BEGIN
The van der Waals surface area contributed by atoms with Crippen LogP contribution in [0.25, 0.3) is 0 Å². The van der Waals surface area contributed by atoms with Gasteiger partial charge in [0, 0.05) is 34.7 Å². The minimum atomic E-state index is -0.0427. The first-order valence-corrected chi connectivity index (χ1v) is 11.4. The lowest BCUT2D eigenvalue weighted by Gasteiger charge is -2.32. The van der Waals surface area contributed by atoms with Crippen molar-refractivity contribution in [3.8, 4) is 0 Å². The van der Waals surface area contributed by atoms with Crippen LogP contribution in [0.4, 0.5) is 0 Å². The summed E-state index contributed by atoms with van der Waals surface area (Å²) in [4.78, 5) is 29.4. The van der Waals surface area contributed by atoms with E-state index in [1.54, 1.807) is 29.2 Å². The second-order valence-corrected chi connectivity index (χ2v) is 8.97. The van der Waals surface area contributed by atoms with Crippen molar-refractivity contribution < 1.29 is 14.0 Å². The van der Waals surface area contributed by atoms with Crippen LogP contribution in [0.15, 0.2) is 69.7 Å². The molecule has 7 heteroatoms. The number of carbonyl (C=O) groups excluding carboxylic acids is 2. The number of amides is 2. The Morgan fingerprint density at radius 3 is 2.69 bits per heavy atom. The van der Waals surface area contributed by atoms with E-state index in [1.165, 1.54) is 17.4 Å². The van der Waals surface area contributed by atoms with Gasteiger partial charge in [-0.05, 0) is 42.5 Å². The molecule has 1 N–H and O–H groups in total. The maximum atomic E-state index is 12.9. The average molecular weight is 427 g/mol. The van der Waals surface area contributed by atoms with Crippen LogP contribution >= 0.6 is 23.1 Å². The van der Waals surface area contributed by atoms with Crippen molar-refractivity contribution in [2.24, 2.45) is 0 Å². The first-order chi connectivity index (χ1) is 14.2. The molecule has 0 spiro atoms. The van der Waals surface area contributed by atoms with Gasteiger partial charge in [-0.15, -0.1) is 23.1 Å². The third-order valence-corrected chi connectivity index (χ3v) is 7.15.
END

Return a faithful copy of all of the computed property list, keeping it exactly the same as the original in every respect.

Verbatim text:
The van der Waals surface area contributed by atoms with Crippen LogP contribution in [0.25, 0.3) is 0 Å². The van der Waals surface area contributed by atoms with Gasteiger partial charge in [0, 0.05) is 34.7 Å². The minimum atomic E-state index is -0.0427. The first-order valence-corrected chi connectivity index (χ1v) is 11.4. The lowest BCUT2D eigenvalue weighted by Gasteiger charge is -2.32. The van der Waals surface area contributed by atoms with Crippen molar-refractivity contribution in [3.8, 4) is 0 Å². The van der Waals surface area contributed by atoms with Crippen LogP contribution in [0.4, 0.5) is 0 Å². The summed E-state index contributed by atoms with van der Waals surface area (Å²) in [4.78, 5) is 29.4. The van der Waals surface area contributed by atoms with E-state index in [1.54, 1.807) is 29.2 Å². The second-order valence-corrected chi connectivity index (χ2v) is 8.97. The van der Waals surface area contributed by atoms with Crippen molar-refractivity contribution < 1.29 is 14.0 Å². The van der Waals surface area contributed by atoms with Crippen LogP contribution in [0.15, 0.2) is 69.7 Å². The molecule has 7 heteroatoms. The number of carbonyl (C=O) groups excluding carboxylic acids is 2. The number of amides is 2. The Morgan fingerprint density at radius 3 is 2.69 bits per heavy atom. The van der Waals surface area contributed by atoms with E-state index in [1.165, 1.54) is 17.4 Å². The van der Waals surface area contributed by atoms with Gasteiger partial charge in [-0.05, 0) is 42.5 Å². The molecule has 1 N–H and O–H groups in total. The maximum atomic E-state index is 12.9. The average molecular weight is 427 g/mol. The van der Waals surface area contributed by atoms with Crippen LogP contribution >= 0.6 is 23.1 Å². The van der Waals surface area contributed by atoms with Crippen molar-refractivity contribution in [2.24, 2.45) is 0 Å². The first-order chi connectivity index (χ1) is 14.2. The molecule has 0 spiro atoms. The van der Waals surface area contributed by atoms with Gasteiger partial charge in [-0.15, -0.1) is 23.1 Å². The third-order valence-corrected chi connectivity index (χ3v) is 7.15.